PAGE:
And then there were three on the Republican side.
Saying her two high-profile rivals have dropped the ball for Texas, Wharton County GOP chairwoman Debra Medina on Saturday announced her campaign for the Republican nomination for governor.
“We’ve done little to move in the right direction. Some may even say we’ve lost yardage,” Medina said during a rally at the Westin Galleria Dallas. “I’m ready to take the field as quarterback, for a time, for Texas.”
Medina, a top volunteer in U.S. Rep. Ron Paul’s presidential campaign, joins powerhouse Republicans Rick Perry and Kay Bailey Hutchison as candidates in the March primary.
As with Paul, Medina has enthusiastic supporters, which was evident by the decent crowd that braved the wet weather to hear her speech.
“She’s an important voice for liberty,” said Randy Hilton, a precinct chairman in Tarrant County. “She understands that our elected officials should answer to the people.”
Randall Woodman, a 45-year-old software engineer from Allen, said Medina would run a strong campaign, despite the odds.
“People are taking notice,” he said. “She will be a factor in the race.”
But some political analysts doubt she’ll be able to break through — even with the growing tea party movement that helped spawn her candidacy.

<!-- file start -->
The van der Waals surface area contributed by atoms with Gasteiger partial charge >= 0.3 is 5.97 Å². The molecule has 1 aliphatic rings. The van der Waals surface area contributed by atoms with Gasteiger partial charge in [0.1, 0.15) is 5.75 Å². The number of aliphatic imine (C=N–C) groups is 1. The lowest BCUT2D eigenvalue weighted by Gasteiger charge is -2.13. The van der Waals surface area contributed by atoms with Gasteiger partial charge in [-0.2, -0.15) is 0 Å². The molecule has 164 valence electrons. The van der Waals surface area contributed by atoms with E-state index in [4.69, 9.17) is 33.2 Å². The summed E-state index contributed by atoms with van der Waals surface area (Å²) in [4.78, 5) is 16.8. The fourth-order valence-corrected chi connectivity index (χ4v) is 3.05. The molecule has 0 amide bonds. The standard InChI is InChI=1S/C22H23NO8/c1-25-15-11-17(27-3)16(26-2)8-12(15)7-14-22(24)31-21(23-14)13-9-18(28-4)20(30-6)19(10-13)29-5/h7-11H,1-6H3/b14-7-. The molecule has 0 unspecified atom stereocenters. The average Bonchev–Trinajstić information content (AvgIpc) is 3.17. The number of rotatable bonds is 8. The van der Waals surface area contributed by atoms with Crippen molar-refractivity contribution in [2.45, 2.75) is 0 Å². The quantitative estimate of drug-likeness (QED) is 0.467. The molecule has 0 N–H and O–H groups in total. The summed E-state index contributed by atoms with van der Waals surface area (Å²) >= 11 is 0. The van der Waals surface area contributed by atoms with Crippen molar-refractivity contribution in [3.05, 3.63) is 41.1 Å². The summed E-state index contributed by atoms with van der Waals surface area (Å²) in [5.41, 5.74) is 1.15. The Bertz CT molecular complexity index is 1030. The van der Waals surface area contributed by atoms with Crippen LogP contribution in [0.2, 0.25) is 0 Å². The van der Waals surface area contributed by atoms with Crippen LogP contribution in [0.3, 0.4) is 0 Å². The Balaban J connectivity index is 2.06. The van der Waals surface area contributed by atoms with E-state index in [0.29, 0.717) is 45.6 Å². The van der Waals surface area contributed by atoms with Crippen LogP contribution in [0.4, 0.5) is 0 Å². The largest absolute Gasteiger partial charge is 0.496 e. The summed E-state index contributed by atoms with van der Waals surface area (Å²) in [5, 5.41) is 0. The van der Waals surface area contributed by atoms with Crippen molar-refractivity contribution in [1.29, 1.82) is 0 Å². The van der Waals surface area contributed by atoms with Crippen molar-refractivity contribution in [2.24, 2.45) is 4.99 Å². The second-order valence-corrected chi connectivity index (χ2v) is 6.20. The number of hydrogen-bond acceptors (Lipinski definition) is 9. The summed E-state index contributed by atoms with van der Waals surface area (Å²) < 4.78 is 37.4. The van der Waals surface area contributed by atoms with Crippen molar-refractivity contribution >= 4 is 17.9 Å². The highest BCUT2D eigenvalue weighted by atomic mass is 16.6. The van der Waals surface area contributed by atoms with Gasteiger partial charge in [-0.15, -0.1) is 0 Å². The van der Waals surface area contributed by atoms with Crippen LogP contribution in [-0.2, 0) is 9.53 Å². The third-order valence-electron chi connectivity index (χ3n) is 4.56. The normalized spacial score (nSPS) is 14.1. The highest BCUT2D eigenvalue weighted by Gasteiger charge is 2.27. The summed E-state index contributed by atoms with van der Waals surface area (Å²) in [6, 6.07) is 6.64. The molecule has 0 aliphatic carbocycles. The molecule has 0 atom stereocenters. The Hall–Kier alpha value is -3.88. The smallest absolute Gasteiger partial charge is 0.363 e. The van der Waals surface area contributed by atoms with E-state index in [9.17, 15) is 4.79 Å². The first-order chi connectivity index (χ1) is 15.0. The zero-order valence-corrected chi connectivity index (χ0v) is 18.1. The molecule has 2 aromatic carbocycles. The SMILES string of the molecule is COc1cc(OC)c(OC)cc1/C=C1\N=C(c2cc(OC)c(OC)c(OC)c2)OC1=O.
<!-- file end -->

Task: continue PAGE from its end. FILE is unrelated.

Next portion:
“It’s a career builder for her,” said University of Texas Political Scientist Bruce Buchanan. “She’s aware that the odds are against her, but because of her tea party connections, she feels like she has a chance to make a larger statement than usual.”
Enrique Rangel thinks Medina’s candidacy hurts Perry more than Hutchison. Maybe, but it’s not clear to me that her likely voters would have voted for Perry under any conditions; I suspect they’d have either found another protest candidate, or sat it out. And I don’t know how she’s going to appeal to anyone outside her existing circle unless she raises a few million bucks. Anything can happen, especially if her BFF Ron Paul makes a few appeals on her behalf, but I wouldn’t count on it.
And however passionate Ron Paul Nation may be, let’s not lose perspective. In 2008, after raising millions of dollars and getting tons of free publicity, in a Republican primary where the ultimate winner was already known and not a whole lot of campaigning was done as a result, Ron Paul got 4.87% of the vote in Texas. Even if you could imagine all 66,000 Paul supporters coming out next March for Medina, that’s likely to be at most about ten percent of the vote. Which might be enough to force a runoff, and if that happens it would certainly be exciting, but I wouldn’t count on anything more than that.